The movie’s most sung and storied sequence by far places Ethan on the side of the Burj Khalifa in Dubai, the tallest building in the world. Cruise, we are assured, is really up there, though suspended by wires that were later digitally removed. The scene could easily have been faked, but Bird’s camera, moving around Cruise’s body and staring down the face of the monolith, catches images that simply wouldn’t occur to anyone to fake. It’s the centerpiece of the film but doesn’t take up too much time; it’s economical and governed by the story’s needs, like everything else in the movie. As for the rest of it, it’s a smoothly rhythmed piece of work, moving at a pace sufficient to bypass inconvenient questions. Ethan is on the side of the building so he can access the place’s server so that the team can fake a meeting and swap a fake nuclear code for a real one using special contact lenses and a fake hand, when in a more boring film they might’ve just killed the thugs and taken the code. It’s the theater of subterfuge.

Burn Notice: The Fall of Sam Axe

April 11, 2011

How often these days do you get to see the Chin himself, Bruce Campbell, headlining a movie with a halfway decent budget? Not that often, so I’d advise all you primitive screwheads to check out Burn Notice: The Fall of Sam Axe even if you’ve never seen an episode of the USA spy series Burn Notice.

You don’t need to have seen any episodes anyway. This is a stand-alone film focusing on, yep, Sam Axe (Campbell), the ex-Navy SEAL buddy of Burn Notice hero Michael Westen (Jeffrey Donovan, who sits in the director’s chair here and puts in a brief appearance near the beginning). We find out why Sam left the military and ended up in Miami; we also discover, in a good little in-joke for the show’s fans, where Sam got his favored alias “Chuck Finley.” But overall The Fall of Sam Axe is a diverting trifle pitting Sam against a cadre of corrupt Colombian military guys who want to destroy a clinic and pin the blame on the supposed “terrorist group” Espada Ardiente.

Campbell, slimmed down for the two-years-younger Sam Axe before he relocated to Crockett and Tubbs’ stomping grounds and had a few too many ice-cold beers, won’t disappoint his cult. Wisecracking all the way, but not cynical like Ash, Sam’s a good guy in a bad situation, which he works through with his smarts and military training. His Español may be terrible, but he tries hard to gain the trust of Espada Ardiente — mostly a scruffy band of goat-herders, led by a tough teenage girl (Ilza Rosario) — and prepare them, along with a couple of clinic workers, for the Colombian onslaught.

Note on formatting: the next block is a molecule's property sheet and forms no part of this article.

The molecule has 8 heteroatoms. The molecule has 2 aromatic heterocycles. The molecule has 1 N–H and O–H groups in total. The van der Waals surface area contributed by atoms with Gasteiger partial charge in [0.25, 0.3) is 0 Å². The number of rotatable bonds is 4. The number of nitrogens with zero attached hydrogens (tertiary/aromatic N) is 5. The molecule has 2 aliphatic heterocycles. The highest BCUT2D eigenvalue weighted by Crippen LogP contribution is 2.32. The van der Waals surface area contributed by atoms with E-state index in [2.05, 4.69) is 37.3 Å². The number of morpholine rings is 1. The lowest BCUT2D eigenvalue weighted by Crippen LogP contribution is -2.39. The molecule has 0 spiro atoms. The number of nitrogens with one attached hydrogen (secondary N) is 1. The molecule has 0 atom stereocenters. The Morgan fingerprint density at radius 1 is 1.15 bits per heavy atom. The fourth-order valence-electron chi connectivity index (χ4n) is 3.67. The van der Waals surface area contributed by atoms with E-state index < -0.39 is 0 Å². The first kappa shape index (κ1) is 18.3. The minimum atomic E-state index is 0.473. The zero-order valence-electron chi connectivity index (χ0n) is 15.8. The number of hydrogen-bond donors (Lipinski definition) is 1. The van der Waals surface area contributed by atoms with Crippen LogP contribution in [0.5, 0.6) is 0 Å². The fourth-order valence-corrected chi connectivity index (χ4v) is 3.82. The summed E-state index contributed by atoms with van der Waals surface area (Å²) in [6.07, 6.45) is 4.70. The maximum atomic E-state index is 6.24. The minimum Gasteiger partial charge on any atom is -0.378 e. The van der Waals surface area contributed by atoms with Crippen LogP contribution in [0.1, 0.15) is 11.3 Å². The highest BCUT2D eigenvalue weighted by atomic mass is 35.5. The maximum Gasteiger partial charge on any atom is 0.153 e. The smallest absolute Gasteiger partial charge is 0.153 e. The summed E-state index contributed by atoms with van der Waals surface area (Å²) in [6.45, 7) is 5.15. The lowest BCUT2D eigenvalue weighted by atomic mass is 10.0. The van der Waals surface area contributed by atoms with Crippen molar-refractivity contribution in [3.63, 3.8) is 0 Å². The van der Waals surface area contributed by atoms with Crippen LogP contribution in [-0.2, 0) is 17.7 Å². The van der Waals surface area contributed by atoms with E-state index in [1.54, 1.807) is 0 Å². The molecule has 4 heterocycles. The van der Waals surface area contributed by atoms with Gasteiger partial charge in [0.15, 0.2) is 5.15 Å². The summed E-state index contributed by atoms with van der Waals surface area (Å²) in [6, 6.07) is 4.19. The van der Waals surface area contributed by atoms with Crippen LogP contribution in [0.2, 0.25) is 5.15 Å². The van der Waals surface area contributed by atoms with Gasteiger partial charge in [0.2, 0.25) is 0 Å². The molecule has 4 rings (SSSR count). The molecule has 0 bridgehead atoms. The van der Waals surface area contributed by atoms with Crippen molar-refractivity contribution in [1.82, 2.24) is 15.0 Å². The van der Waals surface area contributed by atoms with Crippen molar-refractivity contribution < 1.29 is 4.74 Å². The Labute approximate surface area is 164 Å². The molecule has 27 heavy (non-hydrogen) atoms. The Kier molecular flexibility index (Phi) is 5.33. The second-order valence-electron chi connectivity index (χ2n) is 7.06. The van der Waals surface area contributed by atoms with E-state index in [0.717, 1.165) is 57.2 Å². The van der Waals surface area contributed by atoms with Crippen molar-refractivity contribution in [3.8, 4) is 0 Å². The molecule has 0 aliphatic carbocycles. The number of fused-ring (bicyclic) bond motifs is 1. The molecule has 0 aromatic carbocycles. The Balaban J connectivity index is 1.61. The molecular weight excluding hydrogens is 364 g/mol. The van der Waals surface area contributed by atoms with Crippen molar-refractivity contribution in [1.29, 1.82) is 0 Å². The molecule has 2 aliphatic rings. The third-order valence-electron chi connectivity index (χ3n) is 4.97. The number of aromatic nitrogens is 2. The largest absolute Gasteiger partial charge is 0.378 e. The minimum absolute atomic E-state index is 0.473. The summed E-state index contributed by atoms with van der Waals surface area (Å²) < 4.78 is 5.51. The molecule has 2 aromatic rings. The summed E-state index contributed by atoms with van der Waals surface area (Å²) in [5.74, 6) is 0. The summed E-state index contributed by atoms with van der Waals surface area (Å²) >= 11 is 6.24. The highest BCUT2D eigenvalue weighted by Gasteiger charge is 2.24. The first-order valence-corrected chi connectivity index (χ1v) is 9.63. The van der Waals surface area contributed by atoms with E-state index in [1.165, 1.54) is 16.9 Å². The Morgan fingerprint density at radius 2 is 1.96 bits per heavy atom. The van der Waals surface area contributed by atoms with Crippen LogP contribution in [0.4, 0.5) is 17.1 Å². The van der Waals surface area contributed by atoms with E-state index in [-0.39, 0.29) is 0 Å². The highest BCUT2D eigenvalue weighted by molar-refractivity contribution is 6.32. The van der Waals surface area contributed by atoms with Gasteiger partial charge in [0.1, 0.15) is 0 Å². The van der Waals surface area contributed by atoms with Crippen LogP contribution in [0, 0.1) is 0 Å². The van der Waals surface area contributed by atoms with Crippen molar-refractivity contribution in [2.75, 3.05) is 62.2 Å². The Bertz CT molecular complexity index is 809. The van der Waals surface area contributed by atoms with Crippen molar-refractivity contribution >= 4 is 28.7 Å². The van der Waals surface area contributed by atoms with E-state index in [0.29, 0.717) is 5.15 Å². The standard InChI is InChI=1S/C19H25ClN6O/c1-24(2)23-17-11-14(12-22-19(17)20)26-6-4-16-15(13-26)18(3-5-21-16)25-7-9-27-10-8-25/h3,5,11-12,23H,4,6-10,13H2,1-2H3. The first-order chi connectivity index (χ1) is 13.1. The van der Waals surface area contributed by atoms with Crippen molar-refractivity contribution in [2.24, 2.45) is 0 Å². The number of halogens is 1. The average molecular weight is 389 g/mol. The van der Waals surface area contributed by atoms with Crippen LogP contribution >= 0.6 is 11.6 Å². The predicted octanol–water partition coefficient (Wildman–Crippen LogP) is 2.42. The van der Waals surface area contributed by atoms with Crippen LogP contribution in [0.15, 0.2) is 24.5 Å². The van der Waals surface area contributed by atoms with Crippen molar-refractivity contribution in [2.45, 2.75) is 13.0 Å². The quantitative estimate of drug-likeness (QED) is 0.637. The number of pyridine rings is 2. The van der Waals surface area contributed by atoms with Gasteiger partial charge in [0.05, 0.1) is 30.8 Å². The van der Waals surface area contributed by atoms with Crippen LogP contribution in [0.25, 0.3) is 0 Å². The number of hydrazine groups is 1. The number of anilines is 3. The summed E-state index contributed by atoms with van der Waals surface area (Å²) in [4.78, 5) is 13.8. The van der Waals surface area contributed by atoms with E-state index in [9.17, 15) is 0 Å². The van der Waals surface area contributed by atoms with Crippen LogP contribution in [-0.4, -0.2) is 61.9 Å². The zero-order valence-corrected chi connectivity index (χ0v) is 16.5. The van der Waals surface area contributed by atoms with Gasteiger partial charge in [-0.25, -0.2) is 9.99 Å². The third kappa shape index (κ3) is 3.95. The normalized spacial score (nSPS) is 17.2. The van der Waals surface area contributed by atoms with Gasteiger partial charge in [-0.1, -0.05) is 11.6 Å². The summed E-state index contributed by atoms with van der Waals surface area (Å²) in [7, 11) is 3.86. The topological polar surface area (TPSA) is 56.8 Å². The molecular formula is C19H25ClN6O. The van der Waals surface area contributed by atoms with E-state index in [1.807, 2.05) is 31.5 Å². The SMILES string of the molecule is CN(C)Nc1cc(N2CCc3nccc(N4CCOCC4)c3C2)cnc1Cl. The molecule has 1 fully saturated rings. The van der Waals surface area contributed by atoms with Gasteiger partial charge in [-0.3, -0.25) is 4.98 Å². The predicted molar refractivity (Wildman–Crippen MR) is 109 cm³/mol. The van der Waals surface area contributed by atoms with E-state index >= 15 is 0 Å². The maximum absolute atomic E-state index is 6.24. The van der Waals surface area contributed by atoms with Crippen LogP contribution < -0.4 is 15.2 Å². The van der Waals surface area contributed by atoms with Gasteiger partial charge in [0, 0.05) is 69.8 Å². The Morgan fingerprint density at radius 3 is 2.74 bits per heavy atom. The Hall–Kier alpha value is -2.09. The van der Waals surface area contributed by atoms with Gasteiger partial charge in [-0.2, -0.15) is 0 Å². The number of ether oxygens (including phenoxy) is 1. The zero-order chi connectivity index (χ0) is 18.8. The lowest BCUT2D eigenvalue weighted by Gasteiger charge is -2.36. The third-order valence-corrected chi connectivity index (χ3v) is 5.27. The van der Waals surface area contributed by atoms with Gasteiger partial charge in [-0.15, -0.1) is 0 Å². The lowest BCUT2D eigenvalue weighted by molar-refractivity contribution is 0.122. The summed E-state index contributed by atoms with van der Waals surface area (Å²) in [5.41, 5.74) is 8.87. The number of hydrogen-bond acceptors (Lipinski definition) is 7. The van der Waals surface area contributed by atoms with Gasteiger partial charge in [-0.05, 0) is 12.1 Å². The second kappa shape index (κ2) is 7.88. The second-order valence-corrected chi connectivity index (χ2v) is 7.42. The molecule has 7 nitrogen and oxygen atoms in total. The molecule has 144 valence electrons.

Donovan and writer/series creator Matt Nix keep things slick, fast and light, like the better Burn Notice episodes that don’t get too bogged down in the show’s serious master arc. Sam’s interplay with Michael (aside from that brief scene) and Fiona is missed a little, but he gets to flirt with a food aid worker (Kiele Sanchez) and, in nods to Campbell’s most iconic role, wield (and even hurl) a chainsaw and hold a rifle aloft in what Evil Dead geeks will instantly recognize as the Boomstick Stance. Campbell’s affable narration helps, and is a welcome change of pace from Michael Westen’s sometimes-irritating narration on the show, which always sounds like this: “As a spy, you usually have to do something or other, and I’m telling you this in a really condescending cadence, because you’re an idiot.” Campbell sounds more like a guy bending your ear as he bends his elbow.

Sam ends up in Columbia in the first place because he got caught nailing an admiral’s wife, which is perfectly in character for Sam and for Campbell. Really, this is the sort of lightweight adventure we should be seeing Bruce Campbell in much more often, on the big screen, but since he’s kind of aged out of that role, this movie and the Burn Notice show are the only places you get to see him being heroic on a regular basis. It’s not Bubba Ho-Tep, or even My Name Is Bruce, but then what is?